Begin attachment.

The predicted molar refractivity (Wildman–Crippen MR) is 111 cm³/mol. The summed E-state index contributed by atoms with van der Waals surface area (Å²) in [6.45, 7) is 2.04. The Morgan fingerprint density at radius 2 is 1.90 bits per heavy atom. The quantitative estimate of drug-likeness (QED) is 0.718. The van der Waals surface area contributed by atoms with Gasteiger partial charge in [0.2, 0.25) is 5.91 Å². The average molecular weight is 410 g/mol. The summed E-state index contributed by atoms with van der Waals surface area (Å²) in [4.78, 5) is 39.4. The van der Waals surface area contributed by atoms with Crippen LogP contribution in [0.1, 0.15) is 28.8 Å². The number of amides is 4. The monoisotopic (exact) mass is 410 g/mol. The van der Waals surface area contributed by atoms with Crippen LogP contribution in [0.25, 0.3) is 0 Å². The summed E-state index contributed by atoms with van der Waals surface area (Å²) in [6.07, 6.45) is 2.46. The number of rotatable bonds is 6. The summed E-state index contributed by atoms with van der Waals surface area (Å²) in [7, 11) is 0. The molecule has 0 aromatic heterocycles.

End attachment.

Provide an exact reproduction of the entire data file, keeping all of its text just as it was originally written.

The predicted molar refractivity (Wildman–Crippen MR) is 111 cm³/mol. The summed E-state index contributed by atoms with van der Waals surface area (Å²) in [6.45, 7) is 2.04. The Morgan fingerprint density at radius 2 is 1.90 bits per heavy atom. The quantitative estimate of drug-likeness (QED) is 0.718. The van der Waals surface area contributed by atoms with Gasteiger partial charge in [0.2, 0.25) is 5.91 Å². The average molecular weight is 410 g/mol. The summed E-state index contributed by atoms with van der Waals surface area (Å²) in [4.78, 5) is 39.4. The van der Waals surface area contributed by atoms with Crippen LogP contribution in [0.1, 0.15) is 28.8 Å². The number of amides is 4. The monoisotopic (exact) mass is 410 g/mol. The van der Waals surface area contributed by atoms with Crippen LogP contribution in [0.25, 0.3) is 0 Å². The summed E-state index contributed by atoms with van der Waals surface area (Å²) in [6.07, 6.45) is 2.46. The number of rotatable bonds is 6. The summed E-state index contributed by atoms with van der Waals surface area (Å²) in [7, 11) is 0. The molecule has 0 aromatic heterocycles.